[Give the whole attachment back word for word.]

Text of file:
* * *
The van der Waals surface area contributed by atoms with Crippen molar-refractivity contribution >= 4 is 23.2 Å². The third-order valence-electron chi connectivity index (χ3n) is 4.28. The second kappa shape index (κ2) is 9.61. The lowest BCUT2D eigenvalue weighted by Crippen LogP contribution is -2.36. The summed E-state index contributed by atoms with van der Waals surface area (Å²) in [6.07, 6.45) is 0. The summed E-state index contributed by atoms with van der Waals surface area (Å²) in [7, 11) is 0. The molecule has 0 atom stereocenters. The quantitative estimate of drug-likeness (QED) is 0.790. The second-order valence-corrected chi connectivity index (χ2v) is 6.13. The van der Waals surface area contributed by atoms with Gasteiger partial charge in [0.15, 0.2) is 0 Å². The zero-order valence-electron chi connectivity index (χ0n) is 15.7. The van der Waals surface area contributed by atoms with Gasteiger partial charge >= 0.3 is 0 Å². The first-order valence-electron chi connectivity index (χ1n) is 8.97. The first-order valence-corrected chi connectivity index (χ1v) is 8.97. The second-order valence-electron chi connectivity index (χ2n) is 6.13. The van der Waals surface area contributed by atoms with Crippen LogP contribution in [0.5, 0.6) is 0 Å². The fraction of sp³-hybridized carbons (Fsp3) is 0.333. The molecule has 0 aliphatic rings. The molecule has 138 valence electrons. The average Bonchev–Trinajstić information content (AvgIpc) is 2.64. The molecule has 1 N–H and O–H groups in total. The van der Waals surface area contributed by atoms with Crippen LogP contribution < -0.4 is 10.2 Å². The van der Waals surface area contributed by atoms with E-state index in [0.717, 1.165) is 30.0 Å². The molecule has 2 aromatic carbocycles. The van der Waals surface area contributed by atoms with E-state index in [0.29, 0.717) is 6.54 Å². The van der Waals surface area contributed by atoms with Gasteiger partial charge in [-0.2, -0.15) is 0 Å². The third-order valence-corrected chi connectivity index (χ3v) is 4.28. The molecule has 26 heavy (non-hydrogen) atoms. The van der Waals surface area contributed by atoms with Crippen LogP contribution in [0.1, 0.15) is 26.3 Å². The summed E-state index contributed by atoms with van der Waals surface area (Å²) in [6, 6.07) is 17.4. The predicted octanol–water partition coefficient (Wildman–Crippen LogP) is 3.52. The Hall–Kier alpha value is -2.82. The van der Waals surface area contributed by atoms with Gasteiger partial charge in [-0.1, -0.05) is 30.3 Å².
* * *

The van der Waals surface area contributed by atoms with Crippen molar-refractivity contribution >= 4 is 23.2 Å². The third-order valence-electron chi connectivity index (χ3n) is 4.28. The second kappa shape index (κ2) is 9.61. The lowest BCUT2D eigenvalue weighted by Crippen LogP contribution is -2.36. The summed E-state index contributed by atoms with van der Waals surface area (Å²) in [6.07, 6.45) is 0. The summed E-state index contributed by atoms with van der Waals surface area (Å²) in [7, 11) is 0. The molecule has 0 atom stereocenters. The quantitative estimate of drug-likeness (QED) is 0.790. The second-order valence-corrected chi connectivity index (χ2v) is 6.13. The van der Waals surface area contributed by atoms with Gasteiger partial charge in [0.15, 0.2) is 0 Å². The zero-order valence-electron chi connectivity index (χ0n) is 15.7. The van der Waals surface area contributed by atoms with Gasteiger partial charge >= 0.3 is 0 Å². The first-order valence-electron chi connectivity index (χ1n) is 8.97. The first-order valence-corrected chi connectivity index (χ1v) is 8.97. The second-order valence-electron chi connectivity index (χ2n) is 6.13. The van der Waals surface area contributed by atoms with Crippen LogP contribution in [0.5, 0.6) is 0 Å². The fraction of sp³-hybridized carbons (Fsp3) is 0.333. The molecule has 0 aliphatic rings. The molecule has 138 valence electrons. The average Bonchev–Trinajstić information content (AvgIpc) is 2.64. The molecule has 1 N–H and O–H groups in total. The van der Waals surface area contributed by atoms with Crippen LogP contribution < -0.4 is 10.2 Å². The van der Waals surface area contributed by atoms with E-state index in [0.717, 1.165) is 30.0 Å². The molecule has 2 aromatic carbocycles. The van der Waals surface area contributed by atoms with E-state index in [0.29, 0.717) is 6.54 Å². The van der Waals surface area contributed by atoms with Gasteiger partial charge in [-0.2, -0.15) is 0 Å². The third-order valence-corrected chi connectivity index (χ3v) is 4.28. The molecule has 26 heavy (non-hydrogen) atoms. The van der Waals surface area contributed by atoms with Crippen LogP contribution in [0.1, 0.15) is 26.3 Å². The summed E-state index contributed by atoms with van der Waals surface area (Å²) in [6, 6.07) is 17.4. The predicted octanol–water partition coefficient (Wildman–Crippen LogP) is 3.52. The Hall–Kier alpha value is -2.82. The van der Waals surface area contributed by atoms with Gasteiger partial charge in [-0.1, -0.05) is 30.3 Å².